To add injury to the insult of that first half, the Cardinal’s best defender — defensive lineman Solomon Thomas — was injured in the second quarter with a lower leg injury. The team is already without both its starting cornerbacks for the game so it could be a long second half for the visitors.

The game isn’t over yet and there’s plenty of #Pac12AfterDark potential but that was quite a statement made by Chris Petersen’s Huskies in the first half in establishing their credentials for the College Football Playoff.

Texas Tech QB Patrick Mahomes reportedly dealing with shoulder sprain

LUBBOCK, TX - SEPTEMBER 29: Patrick Mahomes II #5 of the Texas Tech Red Raiders stiff arms Daniel Wise #96 of the Kansas Jayhawks during the first half on September 29, 2016 at AT&T Jones Stadium in Lubbock, Texas. (Photo by John Weast/Getty Images)
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Texas Tech may be without its starting quarterback just as Big 12 play is picking up.

Patrick Mahomes II injured his shoulder on a scramble in the third quarter of the team’s romp over Kansas on Thursday night and did not return to the game. While he was shown on television attempting to throw on the sidelines after returning to the sidelines, he watched the rest of the second half with a headset on instead of a helmet.

The Lubbock Avalanche-Journal reports there’s a reason Mahomes didn’t return: he’s dealing with an AC joint sprain in the shoulder of his throwing arm. Mahomes’ father posted on social media that the quarterback would not need surgery to correct the injury but it’s still something that could sideline the Red Raiders’ signal-caller for a few games.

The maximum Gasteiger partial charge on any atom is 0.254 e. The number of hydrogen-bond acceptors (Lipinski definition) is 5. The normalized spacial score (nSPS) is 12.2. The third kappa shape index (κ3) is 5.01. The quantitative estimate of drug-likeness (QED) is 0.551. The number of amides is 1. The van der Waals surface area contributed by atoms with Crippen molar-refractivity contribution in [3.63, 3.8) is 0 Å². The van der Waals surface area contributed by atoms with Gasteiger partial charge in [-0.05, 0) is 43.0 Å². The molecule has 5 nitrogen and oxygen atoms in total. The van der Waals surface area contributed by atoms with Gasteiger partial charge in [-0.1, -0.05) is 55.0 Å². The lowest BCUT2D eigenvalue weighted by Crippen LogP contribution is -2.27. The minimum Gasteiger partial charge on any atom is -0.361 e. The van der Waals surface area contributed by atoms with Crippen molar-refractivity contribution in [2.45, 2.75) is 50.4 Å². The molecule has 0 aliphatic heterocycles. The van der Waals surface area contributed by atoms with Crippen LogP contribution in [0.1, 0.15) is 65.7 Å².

Texas Tech does get a little extra rest before traveling to Kansas State next week on Saturday and then host West Virginia at home the following week.

Mahomes entered the week second in the country in passing, third in passing efficiency, and first in total offense. If there is any positive for Tech it’s that there might not be such a huge drop off to backup Nic Shimonek considering the junior came in and threw four touchdown passes in relief of Mahomes in a little over a quarter’s work against the Jayhawks.

Still, Mahomes is one of the most dynamic players in the country at the quarterback position and they’ll certainly need him back behind center if they stand any chance at beating some of the upper tier Big 12 teams to close out the month of October.

Ohio State OL Demetrius Knox out 8 weeks with another broken foot

COLUMBUS, OH - SEPTEMBER 10:  Storm clouds roll in over Ohio Stadium in the second quarter of a game between the Tulsa Hurricane and the Ohio State Buckeyes on September 10, 2016 in Columbus, Ohio. The second half was delayed because of severe weather.  (Photo by Jamie Sabau/Getty Images)
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Aside from his feet, Demetrius Knox simply can’t catch a break.

In February of 2015, the Ohio State offensive line broke his foot and miss all of spring practice.  A year and a half later, ElevenWarriors.com initially reported that Knox had again sustained a broken foot and would be sidelined for the foreseeable future.

An OSU spokesperson subsequently confirmed the redshirt sophomore recently underwent surgery and will be out for eight weeks, although it’s unclear if it’s the same foot he broke last year.  Such a timeline means Knox’s regular season is all but over, and it remains to be seen whether he’ll play in the postseason.

A four-star member of the Buckeyes’ 2014 recruiting class, Knox was rated as the No. 5 guard in the country and the No. 15 player at any position in the state of Texas.  On 247Sports.com‘s composite board, Knox was rated as the No. 97 player overall in that class.

After taking a redshirt as a true freshman, Knox played in 13 games in 2015, mostly on special teams.  This season, he’s been listed as a backup at right guard while maintaining a role on special teams.